Dr Xiaowen Liang awarded her PhD from The University of Queensland (UQ) in 2015 and received the Dean’s Award for outstanding Research Higher Degree Theses (top 10% of UQ graduates). She is a UQ Development Fellow and the focus of her work is on the use of advanced technologies to improve liver cancer outcomes and in managing drug induced liver injury. She has published a total of 4 book chapters and 46 peer-reviewed articles (7 as first author and 14 as corresponding author) in high-quality journals such as Advanced Science, Theranostics, ACS Nano and Hepatology. She has attracted over $770,000 as CIA including NHMRC New Investigator Project Grant, UQ Development Fellowship, and Global Connection Fund Priming Grant. Currently, she supervises one PhD student and one Honours student as principal supervisor and co-supervises 3 PhD students.
Conventionally, invasive sampling and analysis are used to evaluate hepatic physiology and function as well as the fate, kinetics, and effects of exogenous materials in the liver. Multiphoton microscopy coupled with fluorescence lifetime imaging (MPM-FLIM) has changed conventional methodology, which enables the in vivo assessment of hepatic microenvironments and dynamic monitoring of treatment response. We have applied MPM-FLIM to investigate the cellular histopathological hallmarks and metabolic status in healthy and diseased livers (e.g. fibrosis, hepatocellular carcinoma and ischemia-reperfusion) using stain free technique or fluorescent probes. We further developed an intravital imaging platform to visualise and characterise the sub-organ distribution and physiologically based kinetics of small molecules, nanoparticles, and therapeutic cells in the liver. It provides a framework for high-accuracy, spatially configured and quantitative assessment of hepatic microenvironments and drug response at the single cell level.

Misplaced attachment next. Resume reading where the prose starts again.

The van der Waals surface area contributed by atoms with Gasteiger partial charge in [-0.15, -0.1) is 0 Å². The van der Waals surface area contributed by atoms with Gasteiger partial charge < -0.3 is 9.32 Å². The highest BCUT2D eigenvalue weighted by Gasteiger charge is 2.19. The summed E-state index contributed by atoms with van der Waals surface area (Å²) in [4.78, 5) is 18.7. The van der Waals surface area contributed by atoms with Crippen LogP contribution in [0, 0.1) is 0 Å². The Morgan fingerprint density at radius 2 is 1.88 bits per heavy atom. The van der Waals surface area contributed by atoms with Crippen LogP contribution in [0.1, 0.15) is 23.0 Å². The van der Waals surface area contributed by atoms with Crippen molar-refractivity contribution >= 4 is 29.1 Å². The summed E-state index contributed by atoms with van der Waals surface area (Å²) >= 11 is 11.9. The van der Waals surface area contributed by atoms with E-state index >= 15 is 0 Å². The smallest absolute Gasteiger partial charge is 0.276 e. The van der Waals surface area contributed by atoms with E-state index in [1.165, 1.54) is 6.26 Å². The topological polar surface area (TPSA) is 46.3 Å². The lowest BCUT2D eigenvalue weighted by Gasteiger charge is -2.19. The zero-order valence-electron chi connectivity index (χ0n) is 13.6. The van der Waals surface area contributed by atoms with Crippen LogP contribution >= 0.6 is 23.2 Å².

Contrast enhanced ultrasonography (CEU) is an imaging technique with gas-filled microbubbles as contrast agents that infuse into the intravascular space of the body. We have successfully applied CEU to non-invasively assess the hepatic perfusion and microcirculation in injured livers before and after treatment. The parametric perfusion images reflected rapid and marked reduction in the microvascular perfusion of the injured liver and imaging-based vascular-related biomarkers can identify early and mild liver injury induced by drug overdose. We recommend that CEU is a feasible novel, quantitative, noninvasive, and clinically approved technique for evaluating hepatic microcirculation and monitoring of treatment response in the liver.